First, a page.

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Grammarly assesses a badly written formal complaint letter

We asked Grammarly’s Premium version to assess a mock complaint letter, written by an imaginary student to the management of the university’s library.

We set the following goals for the task:

 

 

And we got this result (click on the image to enlarge it):

 

Here is the full list of the corrections noted by Grammarly, as taken from its full report:

Grammarly picked up most spelling errors in the letter, except for the cases in which the misspelling of one word had resulted in another word (“rally” instead of “really,”thee” instead of “there,” “know” instead of “now,” “tires” instead of “tries”). The tool cannot fully grasp the meaning of each sentence and it especially cannot grasp the larger context.

Aside from spelling, there were very few acceptable corrections/suggestions that Grammarly made:

“a $8” → “an $8″

the adverb ‘really’ suggests informality and could indeed be avoided. In this text, it’s also overused

 

In fact, the tool mostly offered bizarre corrections, including false positives, and it missed other mistakes (so-called “false negatives”):

while it corrected the misspelling of “another” in the second line, it had no objections to the use of ALL CAPS (the written equivalent of shouting in this context)

it mistook the noun “fine” for its adjective homograph (as in “fine weather”), and suggested a synonym (“beautiful,” “elegant”) as a stronger alternative

while it flagged the use of double exclamation marks (in this context, even a single one should be seen as inappropriate), it ignored the onomatopoeic expression of anger in capital letters right before it (i.e. “GRRR”)

it suggested replacing “But,” in the short sentence fragment “But no,” with “However”

it couldn’t figure out that the phrase “telling me know I have … a fine to pay” should read as “…now I have… a fine…”, so just advised the writer to turn the verb “know” into its infinitive form “to know”

it failed to note the repetition of the emotionally-loaded adverb “obviously,” and merely suggested inserting a comma before the first instance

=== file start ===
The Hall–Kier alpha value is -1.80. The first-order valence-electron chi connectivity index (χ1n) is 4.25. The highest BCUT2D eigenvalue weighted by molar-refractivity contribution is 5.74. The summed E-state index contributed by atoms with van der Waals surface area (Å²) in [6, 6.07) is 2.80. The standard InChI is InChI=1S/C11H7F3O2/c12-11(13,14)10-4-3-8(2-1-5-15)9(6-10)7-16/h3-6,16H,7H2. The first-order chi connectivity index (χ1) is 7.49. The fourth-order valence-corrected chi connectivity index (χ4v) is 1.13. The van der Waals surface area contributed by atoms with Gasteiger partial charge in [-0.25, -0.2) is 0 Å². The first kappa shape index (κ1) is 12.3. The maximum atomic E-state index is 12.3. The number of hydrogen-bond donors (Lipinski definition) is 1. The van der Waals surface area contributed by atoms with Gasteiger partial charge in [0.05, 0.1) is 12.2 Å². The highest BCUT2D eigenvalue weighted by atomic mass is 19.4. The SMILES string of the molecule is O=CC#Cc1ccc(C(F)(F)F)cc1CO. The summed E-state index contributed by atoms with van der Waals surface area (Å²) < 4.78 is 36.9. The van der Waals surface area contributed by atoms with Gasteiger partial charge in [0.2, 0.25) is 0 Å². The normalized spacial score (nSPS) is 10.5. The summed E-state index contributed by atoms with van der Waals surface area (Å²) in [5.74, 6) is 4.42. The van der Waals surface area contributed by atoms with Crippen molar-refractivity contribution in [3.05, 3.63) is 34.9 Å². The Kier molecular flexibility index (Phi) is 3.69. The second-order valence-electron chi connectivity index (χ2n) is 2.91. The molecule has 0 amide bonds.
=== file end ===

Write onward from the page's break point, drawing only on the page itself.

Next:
it also missed the repetition of “which” within the same (incomplete) sentence (“After which they told me…”

Grammarly’s only objection to the problematic sentence, “This sounds like a moneymaking scheme, if you can pardon me for saying that, which is what I’m protesting here” was the allegedly unnecessary comma after “scheme” (a false positive)

it allowed the use of a smiley (“☹”)

its only corrections for the sentence “Sorry for bein a bit ranty here but I’m really and I think rightfully angry atm” were to alter the spelling of “being” and add a missing comma after “and” (there should also be one after “think”). The tool ignored “atm,” the informal shorthand for “at the moment.”

Lastly, Grammarly did not show any understanding of appropriate salutations and sign-offs in writing (note the post scripta that come before the signature).

Even if Grammarly could accurately correct all the grammatic and spelling mistakes made in this letter, it would nevertheless miss many other issues (such as the lack of clarity, problems with tone, and inappropriate informality).

 

Text used in the experiment: a sample complaint letter we created for a classroom activity, using an MSGC template for letters. Click here to download it in a .docx format.